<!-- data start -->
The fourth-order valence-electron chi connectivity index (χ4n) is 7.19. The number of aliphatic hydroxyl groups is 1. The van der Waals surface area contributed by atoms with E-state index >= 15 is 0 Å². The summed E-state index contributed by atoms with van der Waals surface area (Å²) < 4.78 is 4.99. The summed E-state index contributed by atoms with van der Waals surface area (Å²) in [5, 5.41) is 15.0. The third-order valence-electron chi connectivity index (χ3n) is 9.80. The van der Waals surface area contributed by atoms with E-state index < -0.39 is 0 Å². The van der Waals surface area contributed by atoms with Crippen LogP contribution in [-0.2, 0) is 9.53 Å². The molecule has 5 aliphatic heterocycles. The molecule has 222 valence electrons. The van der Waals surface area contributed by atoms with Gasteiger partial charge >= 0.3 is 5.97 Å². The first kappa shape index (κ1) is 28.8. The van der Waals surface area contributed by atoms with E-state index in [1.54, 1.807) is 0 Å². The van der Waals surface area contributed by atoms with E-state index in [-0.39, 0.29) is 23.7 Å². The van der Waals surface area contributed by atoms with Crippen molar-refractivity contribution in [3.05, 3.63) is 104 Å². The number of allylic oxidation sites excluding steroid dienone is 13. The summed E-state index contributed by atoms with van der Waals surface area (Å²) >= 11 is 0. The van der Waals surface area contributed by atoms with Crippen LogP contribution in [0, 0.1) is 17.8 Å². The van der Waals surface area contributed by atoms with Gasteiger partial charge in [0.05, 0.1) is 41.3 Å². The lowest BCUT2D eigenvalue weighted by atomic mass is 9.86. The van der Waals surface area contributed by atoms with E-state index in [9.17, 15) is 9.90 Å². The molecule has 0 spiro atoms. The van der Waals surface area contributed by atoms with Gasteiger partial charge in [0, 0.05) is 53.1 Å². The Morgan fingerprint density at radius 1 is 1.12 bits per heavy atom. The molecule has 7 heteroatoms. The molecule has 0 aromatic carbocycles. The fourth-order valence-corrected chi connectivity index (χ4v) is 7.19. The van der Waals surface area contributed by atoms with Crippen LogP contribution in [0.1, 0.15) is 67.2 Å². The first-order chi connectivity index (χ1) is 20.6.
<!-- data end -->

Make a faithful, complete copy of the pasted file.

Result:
The fourth-order valence-electron chi connectivity index (χ4n) is 7.19. The number of aliphatic hydroxyl groups is 1. The van der Waals surface area contributed by atoms with E-state index >= 15 is 0 Å². The summed E-state index contributed by atoms with van der Waals surface area (Å²) < 4.78 is 4.99. The summed E-state index contributed by atoms with van der Waals surface area (Å²) in [5, 5.41) is 15.0. The third-order valence-electron chi connectivity index (χ3n) is 9.80. The van der Waals surface area contributed by atoms with E-state index < -0.39 is 0 Å². The van der Waals surface area contributed by atoms with Crippen LogP contribution in [-0.2, 0) is 9.53 Å². The molecule has 5 aliphatic heterocycles. The molecule has 222 valence electrons. The van der Waals surface area contributed by atoms with Gasteiger partial charge >= 0.3 is 5.97 Å². The first kappa shape index (κ1) is 28.8. The van der Waals surface area contributed by atoms with E-state index in [1.54, 1.807) is 0 Å². The van der Waals surface area contributed by atoms with E-state index in [-0.39, 0.29) is 23.7 Å². The van der Waals surface area contributed by atoms with Crippen molar-refractivity contribution in [3.05, 3.63) is 104 Å². The number of allylic oxidation sites excluding steroid dienone is 13. The summed E-state index contributed by atoms with van der Waals surface area (Å²) >= 11 is 0. The van der Waals surface area contributed by atoms with Crippen LogP contribution in [0, 0.1) is 17.8 Å². The van der Waals surface area contributed by atoms with Gasteiger partial charge in [0.05, 0.1) is 41.3 Å². The lowest BCUT2D eigenvalue weighted by atomic mass is 9.86. The van der Waals surface area contributed by atoms with E-state index in [9.17, 15) is 9.90 Å². The molecule has 0 spiro atoms. The van der Waals surface area contributed by atoms with Gasteiger partial charge in [0, 0.05) is 53.1 Å². The Morgan fingerprint density at radius 1 is 1.12 bits per heavy atom. The molecule has 7 heteroatoms. The molecule has 0 aromatic carbocycles. The fourth-order valence-corrected chi connectivity index (χ4v) is 7.19. The van der Waals surface area contributed by atoms with Crippen LogP contribution in [0.1, 0.15) is 67.2 Å². The first-order chi connectivity index (χ1) is 20.6.